Review: THE CARETAKER at Edge Of The Universe Theater

Pinter's absurdist play, well-done at The Writer's Center

By: Oct. 03, 2023
Review: THE CARETAKER at Edge Of The Universe Theater

The Writer’s Center is just the right place to stage a reverent version of one of Harold Pinter’s best known plays.

Pinter’s modernist, somewhat absurdist “The Caretaker,” which the Edge of the Universe Theater is presenting at Bethesda’s Writer’s Center in a fine production, fits nicely alongside groundbreaking mid-20th century work from writers ranging from his friend Samuel Beckett, to Jean Genet or Eugene Ionesco.

It involves one man taking in a down-on-his luck character after being fired from a cafe. As the newcomer makes himself at home in a strange, attic-like flat strewn with trash, old boards and appliances in need of repair, he meets the man’s brother, who brings with him his own sense of mystery.

Who exactly is the landlord? Who is squatting? Whose offer of being caretaker of this property is actually real? Whose foggy dream of vague achievement is likely to have a fighting chance? That’s something for the visitor and the audience to figure out through a largely enjoyable evening of riddles and roundabout dialogue.

Director Stephen Jarrett keeps it all percolating with a strong cast that’s directly plugged into Pinter’s particular rhythms, repetitions and quirks. 

At the outset, most of this dialogue is from David Bryan Jackson as the tatty guest. Wild-haired with a beard, and in a long, tattered overcoat (costumes by Lauren K. Lamble), he brings the accent and sharp comic rhythms worthy of a Monty Python cast member, talking too much about the behavior that got him fired from his latest job, how he’s been mistreated or underestimated, or his intent to walk to some far-off suburb to get papers that would help straighten out his situation.

He’s glad to get the charity of this unknown, oddly well dressed man that took him in, but a little curious about it too.

Mark Krawczyk, as the host, plays his cards close to his vest, as he fiddles with repair of a wire and plug, but is happy to share a spare bed (after its accumulated trash is cleared off) or offer a new pair of shoes to his needy but somewhat particular guest (the shoes are too pointy for one thing; a replacement pair has the wrong color of laces).

Eventually, we learn of his ambition to build a shed outdoors, and later still, about a chilling episode in mental illness at the time that might have ended him up in this less-than-optimum space.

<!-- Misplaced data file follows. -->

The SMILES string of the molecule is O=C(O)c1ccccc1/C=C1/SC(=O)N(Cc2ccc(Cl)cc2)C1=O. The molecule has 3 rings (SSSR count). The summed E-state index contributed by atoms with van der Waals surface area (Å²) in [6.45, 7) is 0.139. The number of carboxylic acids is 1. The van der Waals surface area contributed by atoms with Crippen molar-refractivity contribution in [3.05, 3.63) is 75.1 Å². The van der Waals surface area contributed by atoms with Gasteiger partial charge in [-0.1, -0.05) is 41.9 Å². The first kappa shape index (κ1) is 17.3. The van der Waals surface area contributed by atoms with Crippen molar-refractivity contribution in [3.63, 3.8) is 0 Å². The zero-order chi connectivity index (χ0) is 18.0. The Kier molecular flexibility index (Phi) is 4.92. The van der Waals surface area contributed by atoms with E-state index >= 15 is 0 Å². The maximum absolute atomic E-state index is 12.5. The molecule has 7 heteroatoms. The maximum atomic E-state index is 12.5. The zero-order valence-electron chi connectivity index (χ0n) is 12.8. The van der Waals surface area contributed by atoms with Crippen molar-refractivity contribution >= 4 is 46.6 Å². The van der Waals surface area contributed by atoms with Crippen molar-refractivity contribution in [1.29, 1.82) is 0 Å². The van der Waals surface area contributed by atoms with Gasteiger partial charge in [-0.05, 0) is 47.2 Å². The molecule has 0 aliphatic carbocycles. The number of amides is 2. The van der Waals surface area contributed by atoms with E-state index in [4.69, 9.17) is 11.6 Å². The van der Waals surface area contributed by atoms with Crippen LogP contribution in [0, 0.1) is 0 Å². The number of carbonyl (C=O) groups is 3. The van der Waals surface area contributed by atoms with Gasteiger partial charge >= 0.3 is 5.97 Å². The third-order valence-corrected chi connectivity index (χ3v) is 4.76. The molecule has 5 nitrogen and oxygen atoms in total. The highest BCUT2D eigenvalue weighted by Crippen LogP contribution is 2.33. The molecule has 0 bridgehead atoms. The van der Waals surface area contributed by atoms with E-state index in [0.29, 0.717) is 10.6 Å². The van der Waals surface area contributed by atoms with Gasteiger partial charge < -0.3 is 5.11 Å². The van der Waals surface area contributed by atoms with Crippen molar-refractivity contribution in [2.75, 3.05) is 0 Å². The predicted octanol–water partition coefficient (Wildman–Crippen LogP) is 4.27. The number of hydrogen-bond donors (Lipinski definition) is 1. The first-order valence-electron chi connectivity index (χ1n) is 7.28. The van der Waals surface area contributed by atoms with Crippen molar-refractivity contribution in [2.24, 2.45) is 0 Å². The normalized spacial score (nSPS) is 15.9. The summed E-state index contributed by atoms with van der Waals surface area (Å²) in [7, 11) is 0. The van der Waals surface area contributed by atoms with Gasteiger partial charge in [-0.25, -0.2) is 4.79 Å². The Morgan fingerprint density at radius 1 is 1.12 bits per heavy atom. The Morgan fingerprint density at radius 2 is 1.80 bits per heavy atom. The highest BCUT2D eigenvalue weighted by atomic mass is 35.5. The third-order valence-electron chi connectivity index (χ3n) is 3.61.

His slicker brother (Max Johnson) may seem to be better off, in his leather jacket and shiny boots, but certainly has his own air of mystery as well as ambition — he imagines specific lavish home improvements and maybe a string of real estate holdings. 

All three have accents that aren’t quite similar, but may be perfectly accurate in a London bringing people from other neighborhoods or even countries. 

Sarah Reed’s set design is a key part of the milieu — its well-appointed squalor, off kilter boards, precise pieces of antiques and street throwaways building this crumbling work in progress. Lighting director Christina Giles is dependent on a line bare bulb that seems to waver in intensity and makes it very dark between acts. 

Jackson, who was also in charge of sound design and composed some of its piano music, had a lot on his plate but could have added the touch of an actual front door slam rather than a recording to keep up the realism (ditto the occasional drops in a precarious overhead bucket that sounded like thuds from its recording in the back of the house).

Modern nomenclature prevents the production from calling Jackson’s temporarily unhoused character a “tramp.” Likewise there are all manner of warnings from the theater about “racial epithets” used in the text, as the guest rails against immigrants he imagines are behind his bad luck (“Racist remarks made by one character do not reflect the  beliefs of either the playwright or the theatre company, but do help to reveal the psychology of the character,” its website advises, bold-facing the “do not”).

Nevertheless, “The Caretaker” stands like the classic it is in this reverent, well-done production by a company serious about doing artful work, in a building meant to elevate the writer.

Running time: About two hours with one intermission.

Photo credit: David Bryan Jackson and Max Johnson in “The Caretaker.” Photo by DJ Corey Photography. 

“The Caretaker” runs through Oct. 22 at The Writer’s Center, 4508 Walsh St., Bethesda, MD. Tickets available Click Here

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